Hence our journalism has been leading on them, and our forthcoming flagship RI Europe conference (June 14-18) is designed exclusively around the practical implications of the regulations for investors and investee companies. 

Our flagship RI Japan conference (May 17-21) also looks at the effects of many of the related issues for investors and companies in Japan and those doing business and investment there. 

But, the new EU rules do bely a fundamental quandary (as do most modern climate policy fixes): how much will they drive action (or inaction where necessary…aka de-growth) to really reduce CO2 to net zero and safeguard critical biodiversity, given that the challenge we face is between the science of planetary limits and the so-called ‘imperative’ of exponential economic growth, a torturous paradox deftly traced in Duncan Austin’s recent Long Read and Paper on RI.

In many ways, the global response to Covid-19 – pitting economic shut down against public health – is a ‘taster’ of what is here now, and will likely dominate future debate on climate change.  

And we know we are not doing enough. UN Secretary General, Antonio Guterres recently sounded the regular UN warnings on global policy failures in aligning to the Paris 1.5 degrees target.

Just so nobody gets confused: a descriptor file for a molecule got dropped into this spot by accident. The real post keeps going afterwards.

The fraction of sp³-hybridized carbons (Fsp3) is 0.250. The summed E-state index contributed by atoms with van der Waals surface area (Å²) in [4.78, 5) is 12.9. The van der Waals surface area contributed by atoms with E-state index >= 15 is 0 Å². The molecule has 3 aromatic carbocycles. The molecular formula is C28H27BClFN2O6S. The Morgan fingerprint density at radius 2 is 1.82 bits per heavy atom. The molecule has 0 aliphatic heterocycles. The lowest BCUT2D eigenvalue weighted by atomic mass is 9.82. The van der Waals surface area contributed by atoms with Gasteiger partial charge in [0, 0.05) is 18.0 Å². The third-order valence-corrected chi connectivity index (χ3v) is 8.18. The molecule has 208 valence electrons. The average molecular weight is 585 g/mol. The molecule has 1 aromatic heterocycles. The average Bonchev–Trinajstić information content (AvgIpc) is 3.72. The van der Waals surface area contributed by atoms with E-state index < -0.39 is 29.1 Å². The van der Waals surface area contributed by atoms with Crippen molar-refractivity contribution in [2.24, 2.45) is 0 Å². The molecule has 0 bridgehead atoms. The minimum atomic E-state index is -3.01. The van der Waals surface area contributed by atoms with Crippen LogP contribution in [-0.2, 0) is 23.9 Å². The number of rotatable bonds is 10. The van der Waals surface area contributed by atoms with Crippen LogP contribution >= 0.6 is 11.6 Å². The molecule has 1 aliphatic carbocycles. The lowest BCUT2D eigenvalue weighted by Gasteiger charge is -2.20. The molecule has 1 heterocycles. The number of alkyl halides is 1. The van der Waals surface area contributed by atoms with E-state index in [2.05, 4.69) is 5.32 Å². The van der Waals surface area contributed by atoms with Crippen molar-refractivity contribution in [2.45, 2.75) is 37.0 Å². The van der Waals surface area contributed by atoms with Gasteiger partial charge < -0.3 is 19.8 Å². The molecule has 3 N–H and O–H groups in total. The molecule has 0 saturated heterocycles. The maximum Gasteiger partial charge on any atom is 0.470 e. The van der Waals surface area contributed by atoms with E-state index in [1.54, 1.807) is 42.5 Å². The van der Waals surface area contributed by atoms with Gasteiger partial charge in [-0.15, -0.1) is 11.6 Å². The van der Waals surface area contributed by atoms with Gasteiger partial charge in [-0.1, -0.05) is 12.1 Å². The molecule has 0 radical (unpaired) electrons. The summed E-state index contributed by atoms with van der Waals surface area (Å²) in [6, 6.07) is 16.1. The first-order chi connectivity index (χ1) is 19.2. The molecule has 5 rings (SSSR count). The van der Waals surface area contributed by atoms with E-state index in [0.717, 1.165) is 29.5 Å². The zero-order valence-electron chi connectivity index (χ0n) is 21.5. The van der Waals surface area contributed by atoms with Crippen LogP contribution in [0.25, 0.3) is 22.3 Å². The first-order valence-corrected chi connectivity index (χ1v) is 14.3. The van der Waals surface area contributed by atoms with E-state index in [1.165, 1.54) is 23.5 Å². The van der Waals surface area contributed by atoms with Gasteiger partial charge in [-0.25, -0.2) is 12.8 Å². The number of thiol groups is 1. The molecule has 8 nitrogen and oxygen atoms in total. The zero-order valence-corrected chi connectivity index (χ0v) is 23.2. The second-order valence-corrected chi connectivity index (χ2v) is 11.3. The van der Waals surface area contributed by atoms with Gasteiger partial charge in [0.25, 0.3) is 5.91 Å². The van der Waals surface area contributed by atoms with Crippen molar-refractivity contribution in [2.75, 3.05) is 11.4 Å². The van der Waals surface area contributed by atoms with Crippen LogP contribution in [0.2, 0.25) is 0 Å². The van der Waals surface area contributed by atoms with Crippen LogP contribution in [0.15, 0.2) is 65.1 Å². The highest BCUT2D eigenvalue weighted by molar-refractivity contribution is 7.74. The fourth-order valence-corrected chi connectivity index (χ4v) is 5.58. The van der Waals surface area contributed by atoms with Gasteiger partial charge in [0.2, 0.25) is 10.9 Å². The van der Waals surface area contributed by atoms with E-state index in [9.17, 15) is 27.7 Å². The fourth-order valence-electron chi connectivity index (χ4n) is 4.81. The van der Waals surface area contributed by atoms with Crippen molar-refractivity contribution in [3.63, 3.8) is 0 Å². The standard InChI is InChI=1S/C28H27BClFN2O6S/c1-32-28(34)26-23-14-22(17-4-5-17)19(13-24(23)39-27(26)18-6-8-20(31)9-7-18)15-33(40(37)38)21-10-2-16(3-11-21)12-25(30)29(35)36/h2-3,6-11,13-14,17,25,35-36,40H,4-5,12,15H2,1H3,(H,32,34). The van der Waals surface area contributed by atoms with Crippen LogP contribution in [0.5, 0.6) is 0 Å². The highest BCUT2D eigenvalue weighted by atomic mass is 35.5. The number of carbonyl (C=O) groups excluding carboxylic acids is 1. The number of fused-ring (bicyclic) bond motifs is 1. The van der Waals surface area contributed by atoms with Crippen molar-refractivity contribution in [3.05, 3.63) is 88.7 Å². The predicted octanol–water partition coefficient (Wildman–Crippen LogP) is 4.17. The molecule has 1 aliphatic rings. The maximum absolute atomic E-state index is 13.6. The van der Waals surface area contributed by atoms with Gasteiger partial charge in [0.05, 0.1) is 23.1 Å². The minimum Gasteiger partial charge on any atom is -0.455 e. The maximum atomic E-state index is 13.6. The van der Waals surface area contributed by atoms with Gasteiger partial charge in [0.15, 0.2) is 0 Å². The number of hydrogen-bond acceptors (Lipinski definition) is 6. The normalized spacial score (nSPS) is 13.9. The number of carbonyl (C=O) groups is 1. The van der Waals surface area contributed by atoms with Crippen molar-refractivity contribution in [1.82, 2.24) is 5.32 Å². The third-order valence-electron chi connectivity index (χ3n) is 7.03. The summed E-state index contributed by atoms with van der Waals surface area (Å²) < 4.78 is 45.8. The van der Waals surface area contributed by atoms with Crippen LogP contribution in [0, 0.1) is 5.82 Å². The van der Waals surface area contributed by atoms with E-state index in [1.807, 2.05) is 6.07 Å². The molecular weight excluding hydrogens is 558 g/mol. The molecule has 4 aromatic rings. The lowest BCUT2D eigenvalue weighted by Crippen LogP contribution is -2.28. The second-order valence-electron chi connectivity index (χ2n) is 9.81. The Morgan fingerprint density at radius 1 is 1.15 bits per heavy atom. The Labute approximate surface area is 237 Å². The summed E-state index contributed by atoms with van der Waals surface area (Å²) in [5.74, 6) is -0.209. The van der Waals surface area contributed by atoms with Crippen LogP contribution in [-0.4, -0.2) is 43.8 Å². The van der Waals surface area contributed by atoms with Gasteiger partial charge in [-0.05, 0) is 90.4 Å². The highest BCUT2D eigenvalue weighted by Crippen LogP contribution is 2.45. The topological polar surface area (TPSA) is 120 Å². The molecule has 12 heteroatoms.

Then we have the technical battle pitting climate science v net zero targets and various environmental reporting initiatives; of which the recent critique of the work of the Science Based Targets Initiative was one episode. 

And Mark Carney’s slip into the wrong side of climate accounting was another, as this piece in the Guardian newspaper by Simon Lewis, professor of global change science at University College London and University of Leeds, outlines. 

My view is that these tough questions can only be answered at the global political level (maybe via an amplification and gradual tightening of a version of the EU position), but that they will also require radical shifts in the stance of voters, companies and investors to support them.

So, I think the EU’s work (and its national copycats) is the best policy framework we have at the moment – warts and all – for the critical need to work out our future economic course on climate change.

Of course, a primary question to ask regarding the EU climate regulations – and I’ll use the shorthand of the green ‘Taxonomy’ at the heart of the rules – is will it change the way investors invest? After all, that is what we are here for.

The European Sustainable Investment Forum (Eurosif) has published a handy ‘mythbuster’ titled: The EU Taxonomy: fostering an honest debate.